After the movie, the producers (and one or two actors) answered questions about the movie. Movie swag was offered out in the main lobby after the movie, and several birding-themed t-shirts were available, movie posters etc were available for purchase. I picked up this "Pelee Region Provincial Park" T-shirt. I think its a pretty cool T-shirt and I don't mind paying $20 for it to help the producers out. These producers from Windsor followed their heart, wanting to become movie makers so I'm happy to help support their efforts. They went out on a limb to make a movie about birding. Note that there is no such thing as Pelee Region Provincial Park - The movie makers made a modified name for the Point Pelee National Park for legal reasons.



Recent Birding, Leps and Herps
I've only done some local birding this past week or so, and have seen some seasonal birds. Today at the Ojibway Prairie Reserve and Forest, I saw: Fox Sparrows, Lots of Downy Woodpeckers (some were drumming), Eastern Phoebe (FOS), Eastern Bluebirds, Song and Field Sparrows as well. No YBSS yet!

Fox Sparrow

First of season butterflies today were: Eastern Comma, Mourning Cloak (two of each). I was looking back at last year's first of season for these two butterflies [link], and it was April 15th!


Western Chorus Frog [link] have been calling for a week or so, and over the last few days, I've made an attempt to see them and photograph them. I was able to take a few photos the other day and some video today, so I figured I would share. They can be difficult to spot because they submerge under water when people come near. I was able to not spook them this afternoon and got some footage of them singing. I usually would not feature frogs on this blog, but I am getting more interested in herps after reading great blogs like Josh's, Blakes or Allen Woodliffe's blog. I want to see a Spring Peeper now!

Western Chorus Frogs (AKA Striped Chorus Frogs)



I feel lucky to have seen these frogs so easily over this last week. I think they are generally hard to see or photograph, and this is my first time really identifying this species. OntarioNature.org has a nice writeup on these frogs here:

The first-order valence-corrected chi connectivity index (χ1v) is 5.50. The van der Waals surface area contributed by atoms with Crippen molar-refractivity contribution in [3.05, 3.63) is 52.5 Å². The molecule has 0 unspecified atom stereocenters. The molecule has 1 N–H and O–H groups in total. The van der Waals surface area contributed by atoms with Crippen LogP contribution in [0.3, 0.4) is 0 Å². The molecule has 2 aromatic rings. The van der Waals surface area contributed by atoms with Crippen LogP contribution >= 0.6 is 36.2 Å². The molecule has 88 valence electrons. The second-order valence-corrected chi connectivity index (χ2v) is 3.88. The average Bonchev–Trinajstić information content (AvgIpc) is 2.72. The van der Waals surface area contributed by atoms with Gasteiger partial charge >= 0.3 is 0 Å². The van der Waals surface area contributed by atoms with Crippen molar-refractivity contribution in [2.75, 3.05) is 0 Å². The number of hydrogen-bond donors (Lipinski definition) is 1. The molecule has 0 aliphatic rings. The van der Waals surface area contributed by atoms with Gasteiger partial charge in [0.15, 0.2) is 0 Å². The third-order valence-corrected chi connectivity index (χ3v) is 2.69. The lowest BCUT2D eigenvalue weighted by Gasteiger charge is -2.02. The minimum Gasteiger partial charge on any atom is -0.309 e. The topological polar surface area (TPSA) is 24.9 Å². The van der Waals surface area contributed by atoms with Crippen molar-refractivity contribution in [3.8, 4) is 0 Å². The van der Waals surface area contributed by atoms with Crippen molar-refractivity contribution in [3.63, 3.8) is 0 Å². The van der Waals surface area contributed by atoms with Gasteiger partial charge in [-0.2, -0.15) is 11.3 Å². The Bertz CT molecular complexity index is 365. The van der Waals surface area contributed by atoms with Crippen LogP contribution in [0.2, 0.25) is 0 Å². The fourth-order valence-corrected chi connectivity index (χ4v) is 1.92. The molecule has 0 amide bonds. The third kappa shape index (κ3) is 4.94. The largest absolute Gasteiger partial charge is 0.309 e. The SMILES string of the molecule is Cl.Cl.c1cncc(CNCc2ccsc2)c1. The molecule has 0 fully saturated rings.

http://www.ontarionature.org/protect/species/reptiles_and_amphibians/western_chorus_frog.php .

Good birding!
Dwaynejava

Wednesday, April 2, 2014

Are Carolina Chickadees Going to Move Into Essex County?


Birders all over North America love their chickadees. In Southern Ontario, we generally have the pleasure of year-round company with the black capped chickadee. This cute little bird might bring a smile to a nature lover in the dead of winter with its cheerful disposition and overall cuteness. While other birds migrate south for the winter this one sticks it out with us, and simply asks for some sunflower seeds, a weedy field or a forest to forage in return.

But a recent research paper and corresponding video have shed light on an interesting onithological fact: The boundary between Carolina Chickadees and Black Capped Chickadess is moving north! Watch the following video, and pay close attention to the four-part call of the Carolina Chickadee. This quad-toned call is the main differentiating factor in the identification of the Carolina Chickadee:


So I checked out the range map on Ebird for the Carolina Chickadee and limited the sightings to this year [link].  Check out the screenshot below of how far north (in Ohio) the bird is showing up, and this data is just for this year, a particularly cold winter.


I'm pretty amazed how close this bird is to the Michigan/Ohio border. I might bundle up a drive to Magee Marsh, Toledo's Oak Openings Metropark with a trip to see this quad-toned chickadee.

I was wondering what the rate of northward advancement was, and according to the researcher Scott Taylor at Villanova University, "the rate of hybrid zone movement of the chickadee hybrid zone recorded in Ohio (1.0–1.6 km/year)" (Taylor et al). So in theory, its not a matter of if this bird makes it to Essex County, but rather, When?  But even if you just consider the distance of 60km north (to the north shore of Ohio), it would take about 37 years (60km/1.6km/y) at the current rate of northward movement. It would be even longer if you consider another 60 km to cross the Lake Erie archipelago of  islands spanning the border of Ohio and Ontario.